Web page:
Six programmes is a tight schedule into which to squeeze an overview of the Christian church, in all its geographic, cultural and doctrinal diversity, but "A History of Christianity" does a reasonable job of it. There are useful insights into the spread of Christian belief into the far east far earlier than is often appreciated, and the emergence of Africa as something of a powerhouse of the faith in the last 150 years or so. The programme covering the Reformation is a candid and very worthwhile summary of the period which has relevance even in the 21st century.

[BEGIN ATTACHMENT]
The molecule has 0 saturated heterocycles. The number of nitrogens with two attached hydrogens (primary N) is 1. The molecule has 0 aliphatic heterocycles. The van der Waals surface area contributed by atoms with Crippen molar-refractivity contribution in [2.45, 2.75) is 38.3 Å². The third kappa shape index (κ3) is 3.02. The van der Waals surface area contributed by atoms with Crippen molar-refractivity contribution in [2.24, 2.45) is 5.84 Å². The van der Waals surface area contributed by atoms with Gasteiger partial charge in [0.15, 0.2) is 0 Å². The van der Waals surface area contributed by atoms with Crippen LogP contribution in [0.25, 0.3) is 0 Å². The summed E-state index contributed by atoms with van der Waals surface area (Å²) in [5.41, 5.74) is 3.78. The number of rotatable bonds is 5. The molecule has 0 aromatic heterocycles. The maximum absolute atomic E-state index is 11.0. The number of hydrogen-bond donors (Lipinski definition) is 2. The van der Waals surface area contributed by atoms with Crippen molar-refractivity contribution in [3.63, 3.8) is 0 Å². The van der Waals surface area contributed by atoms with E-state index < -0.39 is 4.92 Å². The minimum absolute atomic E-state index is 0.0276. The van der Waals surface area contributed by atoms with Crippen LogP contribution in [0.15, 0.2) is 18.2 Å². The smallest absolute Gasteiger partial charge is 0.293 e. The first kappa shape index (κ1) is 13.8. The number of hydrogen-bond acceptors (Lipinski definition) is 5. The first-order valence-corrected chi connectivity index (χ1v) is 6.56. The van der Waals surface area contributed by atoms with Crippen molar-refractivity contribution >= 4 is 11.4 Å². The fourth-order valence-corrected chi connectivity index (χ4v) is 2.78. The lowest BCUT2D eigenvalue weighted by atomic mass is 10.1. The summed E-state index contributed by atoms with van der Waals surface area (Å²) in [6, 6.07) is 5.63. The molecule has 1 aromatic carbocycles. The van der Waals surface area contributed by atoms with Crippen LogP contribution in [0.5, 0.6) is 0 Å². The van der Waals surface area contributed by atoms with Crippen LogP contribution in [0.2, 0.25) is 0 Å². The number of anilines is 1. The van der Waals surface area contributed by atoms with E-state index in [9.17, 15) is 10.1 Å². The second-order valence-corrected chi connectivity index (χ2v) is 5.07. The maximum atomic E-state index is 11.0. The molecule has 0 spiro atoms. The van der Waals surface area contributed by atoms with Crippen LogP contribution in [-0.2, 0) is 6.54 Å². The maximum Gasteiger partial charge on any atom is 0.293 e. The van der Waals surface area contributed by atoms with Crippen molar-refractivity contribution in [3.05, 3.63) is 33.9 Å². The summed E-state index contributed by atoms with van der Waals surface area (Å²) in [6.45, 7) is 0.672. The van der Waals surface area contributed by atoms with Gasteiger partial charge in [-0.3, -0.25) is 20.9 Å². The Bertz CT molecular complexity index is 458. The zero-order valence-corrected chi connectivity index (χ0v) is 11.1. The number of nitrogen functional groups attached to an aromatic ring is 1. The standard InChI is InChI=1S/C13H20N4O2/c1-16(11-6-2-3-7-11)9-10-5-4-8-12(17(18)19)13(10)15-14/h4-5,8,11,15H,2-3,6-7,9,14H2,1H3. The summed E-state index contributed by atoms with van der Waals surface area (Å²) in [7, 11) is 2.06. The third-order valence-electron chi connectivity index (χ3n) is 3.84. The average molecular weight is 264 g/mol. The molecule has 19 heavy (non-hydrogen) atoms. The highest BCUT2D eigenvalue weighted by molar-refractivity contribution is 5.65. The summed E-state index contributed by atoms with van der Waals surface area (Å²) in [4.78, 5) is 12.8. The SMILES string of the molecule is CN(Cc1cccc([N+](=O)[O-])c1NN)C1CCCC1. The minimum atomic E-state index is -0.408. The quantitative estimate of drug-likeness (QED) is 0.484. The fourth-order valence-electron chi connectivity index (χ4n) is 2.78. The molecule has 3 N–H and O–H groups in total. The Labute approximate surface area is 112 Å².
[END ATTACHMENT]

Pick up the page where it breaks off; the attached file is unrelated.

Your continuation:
What the series does not do, however, is to take the viewer back to the roots of Christianity in its earliest stages. Thus Professor MacCulloch speaks of "the original Christians" when he is in fact referring to believers of the third and fourth centuries. These were clearly not the original Christians, and the issues which sometimes split Christian from Christian during that time had no part of the Gospel preached by Christ and the apostles - we will search the Bible for them in vain. There are other sloppy references to the New Testament, such as the description of speaking in tongues as unknown sacred languages. A glance at Acts ch. 2 v. 11 indicates something very different, and careless reading of Christianity's source document should have been avoided in a series like this.